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Creating an AXIOM Object Model Using Different Input Sources

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By Eran Chinthaka
  • 30 Jul, 2007
  • Level:  Introductory
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AXIOM (AXis Object Model) is the StAX based XML object model used inside Apache Axis2. This article by Eran Chinthaka discusses various methods of creating and encapsulating different XML sources into an AXIOM object model.

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Eran Chinthaka
Software Engineer
WSO2 Inc.

There are various situations in which you might need to create an Axiom object model. If you are using Apache Axis2, you must represent all your XMLs using AXIOM before handing them over to the Axis2 engine. You can create an AXIOM object model either programmatically or you can build it from an existing source. Have you ever wondered about the various methods you can use to create AXIOM from existing sources? Let's see what we have within AXIOM for your convenience.

(It is recommended to read the AXIOM - Fast and Lightweight Object Model for XML article series within Oxygen Tank if you need more information on AXIOM.)

Method 1 - File Location

First let's see how you can create an AXIOM object model from a file.

Listing 1 demonstrates how you can pass a path to your XML file and create the object model.

  String filePath = "my-xml-files/MyXMLFile.xml";
OMElement documentElement = new StAXOMBuilder(filePath).getDocumentElement();

Listing 1. Creating an Axiom model by giving a file location

Method 2 - java.io.File Reference

Listing 2 demonstrates how you can create the model using a java.io.File instance. Here we use the ability to create an AXIOM model using an input stream.

  File file = new File("my-xml-files/MyXMLFile.xml");
OMElement documentElement = new StAXOMBuilder(new FileInputStream(file)).getDocumentElement();

Listing 2. Creating an Axiom model giving a reference to a file

Method 3 - String Containing the XML

How about having your XML inside a java.lang.String object? AXIOMUtil has the method stringToOM(String) which can do what you want. Listing 3 demonstrates the way to create the model using a String.

  OMElement documentElement = AXIOMUtil.stringToOM(xml);

Listing 3. Creating an Axiom model using java.lang.String

Method 4 - LLOM to/from DOOM

AXIOM has two different implementations, namely: linked list based implementation and DOM implementation over AXIOM. Now let's consider how we can convert between these two models.

All the AXIOM elements expose a StAX reader API. The trick we are going to use here is related to that. We get an XmlStreamReader input from the source model and feed it in to the proper builder to create the target model. Listing 4 demonstrates how this can be done.

// first convert from DOOM element to LLOM element
OMElement myDOOMElement; 
OMElement llomElement = new StAXOMBuilder(myDOOMElement.getXMLStreamReader()).getDocumentElement();
// now let's convert the LLOM element back to a DOOM element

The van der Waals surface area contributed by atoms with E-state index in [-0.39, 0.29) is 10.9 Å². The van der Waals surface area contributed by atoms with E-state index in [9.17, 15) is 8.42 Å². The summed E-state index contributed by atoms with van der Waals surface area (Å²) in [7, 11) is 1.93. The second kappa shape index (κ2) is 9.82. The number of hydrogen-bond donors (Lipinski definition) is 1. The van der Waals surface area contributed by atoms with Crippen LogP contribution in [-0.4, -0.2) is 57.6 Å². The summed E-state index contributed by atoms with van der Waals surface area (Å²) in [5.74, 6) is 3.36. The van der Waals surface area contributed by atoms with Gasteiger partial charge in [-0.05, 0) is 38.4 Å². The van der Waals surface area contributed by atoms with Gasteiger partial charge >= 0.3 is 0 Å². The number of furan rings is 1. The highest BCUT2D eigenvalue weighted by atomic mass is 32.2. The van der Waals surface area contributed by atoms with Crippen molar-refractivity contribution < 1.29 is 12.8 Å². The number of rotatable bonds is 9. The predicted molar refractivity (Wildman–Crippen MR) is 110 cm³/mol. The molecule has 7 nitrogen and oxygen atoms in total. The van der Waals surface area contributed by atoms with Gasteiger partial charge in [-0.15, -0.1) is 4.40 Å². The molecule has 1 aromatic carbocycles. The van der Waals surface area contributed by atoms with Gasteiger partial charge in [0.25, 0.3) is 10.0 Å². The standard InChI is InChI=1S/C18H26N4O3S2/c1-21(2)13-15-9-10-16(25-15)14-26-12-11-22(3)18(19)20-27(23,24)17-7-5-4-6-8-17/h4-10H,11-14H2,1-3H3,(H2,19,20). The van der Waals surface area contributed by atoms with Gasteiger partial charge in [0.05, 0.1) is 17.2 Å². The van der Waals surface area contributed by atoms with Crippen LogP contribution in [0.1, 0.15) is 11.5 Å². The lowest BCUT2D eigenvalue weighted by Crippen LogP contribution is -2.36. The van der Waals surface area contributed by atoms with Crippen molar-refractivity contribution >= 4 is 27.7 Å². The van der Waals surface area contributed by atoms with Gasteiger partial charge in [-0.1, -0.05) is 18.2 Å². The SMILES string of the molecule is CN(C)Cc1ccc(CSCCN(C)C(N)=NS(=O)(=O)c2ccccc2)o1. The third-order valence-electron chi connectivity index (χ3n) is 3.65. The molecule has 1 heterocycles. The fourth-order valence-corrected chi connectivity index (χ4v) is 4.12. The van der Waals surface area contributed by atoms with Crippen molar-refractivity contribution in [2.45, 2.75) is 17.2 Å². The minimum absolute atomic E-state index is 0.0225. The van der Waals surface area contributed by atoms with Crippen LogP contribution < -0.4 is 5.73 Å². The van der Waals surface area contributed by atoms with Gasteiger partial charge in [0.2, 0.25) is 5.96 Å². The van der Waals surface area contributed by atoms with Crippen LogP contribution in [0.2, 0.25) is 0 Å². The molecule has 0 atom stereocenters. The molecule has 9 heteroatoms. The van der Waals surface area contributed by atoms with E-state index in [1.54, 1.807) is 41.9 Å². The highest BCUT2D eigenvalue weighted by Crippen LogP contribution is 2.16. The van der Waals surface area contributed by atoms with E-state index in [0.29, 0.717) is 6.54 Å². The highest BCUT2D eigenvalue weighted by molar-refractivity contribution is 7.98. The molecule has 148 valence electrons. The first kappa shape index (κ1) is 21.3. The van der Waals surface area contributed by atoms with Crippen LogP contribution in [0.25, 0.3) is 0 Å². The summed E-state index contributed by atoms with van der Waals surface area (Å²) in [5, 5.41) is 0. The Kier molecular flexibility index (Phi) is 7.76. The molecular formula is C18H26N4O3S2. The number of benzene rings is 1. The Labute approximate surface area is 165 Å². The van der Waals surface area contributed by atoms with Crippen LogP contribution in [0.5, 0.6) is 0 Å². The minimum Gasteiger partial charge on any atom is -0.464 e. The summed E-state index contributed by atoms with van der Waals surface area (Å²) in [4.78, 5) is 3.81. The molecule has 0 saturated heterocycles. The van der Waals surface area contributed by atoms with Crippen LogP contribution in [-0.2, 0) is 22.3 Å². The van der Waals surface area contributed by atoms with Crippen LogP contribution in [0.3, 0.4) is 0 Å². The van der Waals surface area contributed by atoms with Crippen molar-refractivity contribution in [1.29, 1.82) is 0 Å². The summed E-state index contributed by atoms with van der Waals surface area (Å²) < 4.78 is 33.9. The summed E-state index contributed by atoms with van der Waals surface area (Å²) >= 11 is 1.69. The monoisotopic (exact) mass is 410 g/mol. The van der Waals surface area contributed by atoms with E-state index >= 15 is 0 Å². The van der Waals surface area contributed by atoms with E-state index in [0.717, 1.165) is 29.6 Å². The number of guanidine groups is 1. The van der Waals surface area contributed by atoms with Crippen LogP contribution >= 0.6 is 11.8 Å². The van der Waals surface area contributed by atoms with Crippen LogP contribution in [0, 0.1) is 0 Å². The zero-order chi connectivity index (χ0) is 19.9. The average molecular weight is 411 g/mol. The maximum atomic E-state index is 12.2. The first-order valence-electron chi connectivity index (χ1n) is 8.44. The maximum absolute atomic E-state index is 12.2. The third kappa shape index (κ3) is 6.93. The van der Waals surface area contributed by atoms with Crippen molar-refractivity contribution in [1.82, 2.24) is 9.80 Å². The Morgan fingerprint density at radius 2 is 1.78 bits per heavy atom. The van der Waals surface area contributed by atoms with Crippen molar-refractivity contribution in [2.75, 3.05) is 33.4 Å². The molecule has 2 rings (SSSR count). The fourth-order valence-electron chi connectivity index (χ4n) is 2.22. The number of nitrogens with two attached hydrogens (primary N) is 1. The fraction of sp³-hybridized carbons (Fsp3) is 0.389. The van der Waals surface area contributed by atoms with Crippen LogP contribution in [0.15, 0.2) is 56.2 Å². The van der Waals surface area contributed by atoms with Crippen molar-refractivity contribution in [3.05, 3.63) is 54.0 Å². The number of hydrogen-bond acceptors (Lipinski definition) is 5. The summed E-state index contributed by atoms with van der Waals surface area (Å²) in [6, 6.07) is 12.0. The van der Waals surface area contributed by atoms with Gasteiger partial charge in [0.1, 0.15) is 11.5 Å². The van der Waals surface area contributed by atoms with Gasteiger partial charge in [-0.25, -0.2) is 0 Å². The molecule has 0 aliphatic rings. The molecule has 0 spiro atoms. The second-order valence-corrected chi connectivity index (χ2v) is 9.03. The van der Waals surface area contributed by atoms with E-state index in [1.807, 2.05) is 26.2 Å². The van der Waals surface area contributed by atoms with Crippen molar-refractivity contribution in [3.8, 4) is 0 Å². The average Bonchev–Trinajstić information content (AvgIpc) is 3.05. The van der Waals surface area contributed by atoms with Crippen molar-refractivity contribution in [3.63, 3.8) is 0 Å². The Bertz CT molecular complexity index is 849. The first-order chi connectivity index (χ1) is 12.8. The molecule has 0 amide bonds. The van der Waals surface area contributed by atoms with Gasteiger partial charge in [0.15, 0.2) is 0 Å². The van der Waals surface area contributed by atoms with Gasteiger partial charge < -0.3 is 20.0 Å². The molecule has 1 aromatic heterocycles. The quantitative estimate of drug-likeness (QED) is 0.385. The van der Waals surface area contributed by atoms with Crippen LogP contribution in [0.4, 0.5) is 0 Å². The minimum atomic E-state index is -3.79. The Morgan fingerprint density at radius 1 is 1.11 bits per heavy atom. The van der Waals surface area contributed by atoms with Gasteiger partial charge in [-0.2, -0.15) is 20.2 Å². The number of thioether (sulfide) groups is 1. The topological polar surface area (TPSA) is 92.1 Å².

OMElement myDOOMElement = new StAXOMBuilder(DOOMAbstractFactory.getOMFactory(), 
llomElement.getXMLStreamReader()).getDocumentElement(); 

Listing 4. Converting to/from DOOM to/from LLOM element

 

The above approach is useful if you want to completely get rid of one object model. However, there are some instances where you need to add, say a DOOM element into an existing LLOM object structure. In this case, you do not have to explicitly do anything to convert the DOOM element to an LLOM element. When you call the OMElement.addChild(OMElement) method, passing the DOOM element, the LLOM implementation automatically imports the DOOM element into the existing structure.

Method 5 - Data Source

Finally, let's see what you can do if you have your own object model which wraps some XML chunk within it. Before explaining how this can be done, let's quickly understand what AXIOM does inside it to maintain an XML object model. AXIOM uses StAX API to read and write XML. All the builders inside AXIOM can read StAX events using the XMLStreamReader API found within StAX API. If you look at the internals of StAXOMBuilder, no matter how you parse the XML into it, it converts it to an instance of XMLStreamReader. AXIOM gains its deferred building capability, mainly because of the usage of the XMLStreamReader internally. (For an introduction to StAX please read the article "Introduction to StAX" in Oxygen Tank) Also when we are writing contents of an OMElement, it is given an instance of XMLStreamWriter to write the content it encapsulates to the output.

If there is an object which can provide an interface

  • to throw StAX events from the XML info-set it encapsulates, and
  • to write the XML info-set it encapsulates into an instance of XMLStreamWriter,

then that object should easily be integrated into an AXIOM object model.

AXIOM has the following class, which does exactly what we need.

org.apache.axiom.om.impl.llom.OMSourcedElementImpl

The OMSourcedElementImpl class can encapsulate your XML object and provide it as a normal OMElement to the other nodes within the model. Since there should be a contract between your XML object and OMSourcedElementImpl, you need to implement org.apache.axiom.om.OMDataSource in your XML object.